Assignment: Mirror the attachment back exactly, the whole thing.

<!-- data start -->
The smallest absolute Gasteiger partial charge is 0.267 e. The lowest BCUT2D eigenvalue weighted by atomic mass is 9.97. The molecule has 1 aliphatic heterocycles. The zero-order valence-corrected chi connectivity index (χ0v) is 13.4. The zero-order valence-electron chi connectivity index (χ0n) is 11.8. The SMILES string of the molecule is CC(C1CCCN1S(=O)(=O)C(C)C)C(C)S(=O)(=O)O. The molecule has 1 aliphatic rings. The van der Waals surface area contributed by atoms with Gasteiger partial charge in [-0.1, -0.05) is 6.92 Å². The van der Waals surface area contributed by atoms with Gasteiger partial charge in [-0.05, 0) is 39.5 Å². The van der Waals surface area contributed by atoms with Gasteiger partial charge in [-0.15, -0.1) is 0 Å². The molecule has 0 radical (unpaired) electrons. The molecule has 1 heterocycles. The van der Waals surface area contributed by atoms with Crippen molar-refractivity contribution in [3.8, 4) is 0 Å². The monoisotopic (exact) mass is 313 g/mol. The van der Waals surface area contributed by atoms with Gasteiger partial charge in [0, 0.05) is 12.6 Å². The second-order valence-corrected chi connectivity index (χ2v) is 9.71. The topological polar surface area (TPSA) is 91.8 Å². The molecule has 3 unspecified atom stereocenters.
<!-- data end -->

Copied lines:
The smallest absolute Gasteiger partial charge is 0.267 e. The lowest BCUT2D eigenvalue weighted by atomic mass is 9.97. The molecule has 1 aliphatic heterocycles. The zero-order valence-corrected chi connectivity index (χ0v) is 13.4. The zero-order valence-electron chi connectivity index (χ0n) is 11.8. The SMILES string of the molecule is CC(C1CCCN1S(=O)(=O)C(C)C)C(C)S(=O)(=O)O. The molecule has 1 aliphatic rings. The van der Waals surface area contributed by atoms with Gasteiger partial charge in [-0.1, -0.05) is 6.92 Å². The van der Waals surface area contributed by atoms with Gasteiger partial charge in [-0.05, 0) is 39.5 Å². The van der Waals surface area contributed by atoms with Gasteiger partial charge in [-0.15, -0.1) is 0 Å². The molecule has 0 radical (unpaired) electrons. The molecule has 1 heterocycles. The van der Waals surface area contributed by atoms with Crippen molar-refractivity contribution in [3.8, 4) is 0 Å². The monoisotopic (exact) mass is 313 g/mol. The van der Waals surface area contributed by atoms with Gasteiger partial charge in [0, 0.05) is 12.6 Å². The second-order valence-corrected chi connectivity index (χ2v) is 9.71. The topological polar surface area (TPSA) is 91.8 Å². The molecule has 3 unspecified atom stereocenters.